What’s the lesson here? Don’t judge an entire group of people by the actions of a handful of idiots. The world would be a better place.
Have you ever been thrown under the bus for the actions of one reckless dope?
Although moving at glacial speed, the fog is slowly lifting from many Web 2.0 naysayers and they are finally acquiescing that this “blogosphere thing” is not going away. These people were like smokers who insisted smoking was fine as they hacked up a lung leaving a spray of spit in your face. My experience is that many of these people had achieved business success in a day when there was no such thing as the blogosphere, memos were sent around in yellow envelopes and dinosaurs roamed the earth. Their previous success is their biggest liability in today’s Web 2.0 world, because their over-inflated egos have blinded their ability to recognize that what worked yesterday won’t necessarily work today because the world has changed.
Up until recently, if my agency suggested this Web 2.0 naysayer write a blog as part of his or her company’s overall PR strategy, we would usually hear an arrogant chuckle followed by something like “over my dead body.” More recently, however, we have seen a shift. We now hear “ok, but someone else can write it” or even worse “ok, but you guys can write it.” Ummmm…homey don’t think so. Having someone else write your blog is called ghost blogging and as far as I’m concerned it’s as wrong as faking you have cancer so people will send you money. Why? Because it is deceitful and at it’s very core sits a big, fat, hairy lie.
“Ghost writing” is something that has been going on in the traditional publishing world since the day those naysayers were able to smoke in their offices. Nobody really cared. Ghost blogging is a completely different thing. In a Web 2.0 world the single most important attribute is authenticity. Through a blog, a blogger’s perspective, personality, tone and voice needs needs to emerge. This cannot happen through a ghost blogger. And having someone else blog for you is like having someone dress up like you to go work in an orphanage for a photo opp while you vacation in the Amalfi coast. It just wreaks of artificial scum and is a scam waiting to be exposed….and exposed it will be. If the blogosphere smells a rat, they will shoot is for all the world to read. Even traditional media know better. Two years ago, MSNBC’s Keith Olbermann mocked Congressman Tom Delay for ghost blogging and the blogosphere spread the story like wildfire.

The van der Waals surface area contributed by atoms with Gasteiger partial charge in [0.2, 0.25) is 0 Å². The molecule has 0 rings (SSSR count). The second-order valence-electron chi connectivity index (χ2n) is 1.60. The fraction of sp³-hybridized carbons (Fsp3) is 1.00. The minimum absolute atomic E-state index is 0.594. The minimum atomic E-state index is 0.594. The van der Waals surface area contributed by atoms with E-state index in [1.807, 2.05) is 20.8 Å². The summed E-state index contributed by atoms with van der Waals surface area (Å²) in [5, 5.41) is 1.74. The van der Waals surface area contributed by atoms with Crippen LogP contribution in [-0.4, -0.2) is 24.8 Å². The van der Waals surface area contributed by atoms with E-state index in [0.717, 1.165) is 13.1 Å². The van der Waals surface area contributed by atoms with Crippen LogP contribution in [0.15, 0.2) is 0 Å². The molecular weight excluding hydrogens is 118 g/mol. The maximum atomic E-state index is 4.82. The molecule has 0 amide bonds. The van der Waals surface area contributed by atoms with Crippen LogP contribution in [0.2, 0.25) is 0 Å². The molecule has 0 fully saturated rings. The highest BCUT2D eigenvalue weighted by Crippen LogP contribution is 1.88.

As PR and marketing peeps, we need to stand united as Web 2.0 Ghostbusters and never support a ghost blogging strategy. I can tell in a nanosecond if a prospect is someone I want to work with based on how they respond to push back on ghost blogging. I believe my personal reputation, my agency’s reputation, and the PR industry’s reputation would be at risk if I were to ever knowingly promote a ghost blog.
What are your thoughts on ghosts in the blogosphere?
Well, it finally happened. I lost my Mac virginity. Sure I had fooled around before, but I never went all the way. It started with innocent encounters with friends with benefits (Macs). Sometimes it was a bit awkward, as I fumbled my way through unfamiliar territory. I touched the wrong things and was embarrassed at how little I knew. Although I found it playful and gratifying, let’s face it, I was just using them for my own self-gratification and always went home to my current relationship, PC. I wasn’t ready to commit and always looked for an excuse. I had been with PC for decades, although being on the receiving end of many viruses made me feel like something was going on behind my back. Even though for years friends told me PC wasn’t right for me, I ignored them.
And then it finally happened. I had an epiphany and in a Freudian move dropped PC (literally) at the Dallas airport and never looked back. I hooked up with Mac as soon as I got back to Boston and now I wonder why I waited so long. Mac and I do it multiple times a day and truth be told, Mac satisfies me in ways PC never did. I’m doing things now I would have been uncomfortable to even think about doing with PC. Yup, one of them involves the use of video.
It’s like I never knew love before now. I walk around all day thinking about doing it. And let me tell you, I have done it all over my house — kitchen table, desk, floor, outside – not just the bedroom. Mac has no problem keeping up with my insatiable appetite. Sometimes I like to be doing lots of things at once and Mac just goes with it, never stopping to ask for approval like PC always did.
I had always heard “once you go Mac, you never go back.” And now I know why.
When did you lose your Mac virginity?